– Why he says that VCs have a moral obligation to fund companies that help keep America a step ahead of its adversaries.
– Why space matters for him personally and why expanding the economic bounds of humankind is the best way to achieve all of humanity’s other goals.
– The current state of the space economy and the space supply chain, and how he sees them evolving in the future.
– Why the US is in a new space race with Russia and China.
– His advice for aspiring founders on building a space company.
Delian is a principal at Founders Fund and co-founder and president of Varda Space Industries, which is building the world’s first space factories.
Before joining Founders Fund, he was a principal at Khosla Ventures, head of growth at Teespring, and founder of a healthcare company called Nightingale. Delian is Bulgarian, attended MIT, and likes to ski and play soccer. Delian, welcome.
Thanks so much for having me, guys. I love… Sometimes it’s funny to be out of body and hear somebody else read your bio.
Hey, it’s a good bio. You have done a lot. And actually, speaking of all of the things that you’ve done, we just mentioned, you’ve founded Varda, you’re an investor at Founders Fund. You run a podcast. You’re working on a lot of different things.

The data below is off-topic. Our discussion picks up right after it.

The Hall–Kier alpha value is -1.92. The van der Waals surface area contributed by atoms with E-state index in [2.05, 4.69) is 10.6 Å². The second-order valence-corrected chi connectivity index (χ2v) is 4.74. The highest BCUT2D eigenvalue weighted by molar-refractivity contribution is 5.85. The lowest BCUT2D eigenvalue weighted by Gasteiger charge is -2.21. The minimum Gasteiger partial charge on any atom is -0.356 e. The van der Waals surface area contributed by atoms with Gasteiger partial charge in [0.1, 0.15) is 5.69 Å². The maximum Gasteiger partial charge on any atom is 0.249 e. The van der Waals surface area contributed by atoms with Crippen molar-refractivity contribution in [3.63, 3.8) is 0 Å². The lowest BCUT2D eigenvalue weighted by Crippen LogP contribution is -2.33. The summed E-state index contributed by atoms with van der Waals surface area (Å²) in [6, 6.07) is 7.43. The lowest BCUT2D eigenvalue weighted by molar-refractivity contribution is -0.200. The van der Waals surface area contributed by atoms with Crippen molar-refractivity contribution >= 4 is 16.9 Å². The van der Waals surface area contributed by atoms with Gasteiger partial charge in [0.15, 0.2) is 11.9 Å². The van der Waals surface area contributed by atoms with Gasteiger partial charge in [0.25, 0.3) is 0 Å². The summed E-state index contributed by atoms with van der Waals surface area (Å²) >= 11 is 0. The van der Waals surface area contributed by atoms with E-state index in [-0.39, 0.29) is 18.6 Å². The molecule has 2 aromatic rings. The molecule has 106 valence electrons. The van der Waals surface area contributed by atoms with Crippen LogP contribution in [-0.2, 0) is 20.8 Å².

You were part of the major reason that there’s this massive move to Miami, thanks to one of your tweets. Given all of that, what takes up most of your mind share? On a daily basis, what are you thinking the most about? Is it all of those at once? Is it broken up? What goes on in your brain?
I tend to believe that most of the time doing these various jobs requires being a bit of a firefighter. So unfortunately, I’m in a mode right now where I can’t afford too much call it proactive work. I’m in a very sort of reactive mode.
Life has ebbs and flows, right? At the very beginning of Varda, when I was more in the ideation phase and trying to find the team, it was a very sort of proactive effort. Nowadays, most of the sort of fires that need to be fought are around Varda.
There’s occasional things that come up with some of the various portfolio companies that I have over at Founders Fund. But day-to-day, it’s everything from, gosh, DoD customers, to upcoming media stories, to fundraising, to you’re catching me at 15 weeks before we need to ship out the first hardware for our first mission.
Today is actually CDR, critical design review, which is basically sort of the last design review with all of our sort of key vendors. So it’s 12 hours of basically lots of engineers every single nitty gritty little aspect.
And so we’re in the midst of structural qualification campaigns and how to make sure that the primary structures can survive the vibrations of the launch environment, amongst many other things.
Well, we’re lucky we’re pulling you out of that for a few minutes to chat with you about all of this. But that’s a massive milestone for any hardware company, especially you guys. So congrats on hitting that today.
Super excited about it.
And Delian, as a fellow immigrant, you’ve always talked about the importance of investing in building companies that either work with the government or that are in the defense and space industries. What drives you? And why is that important to you?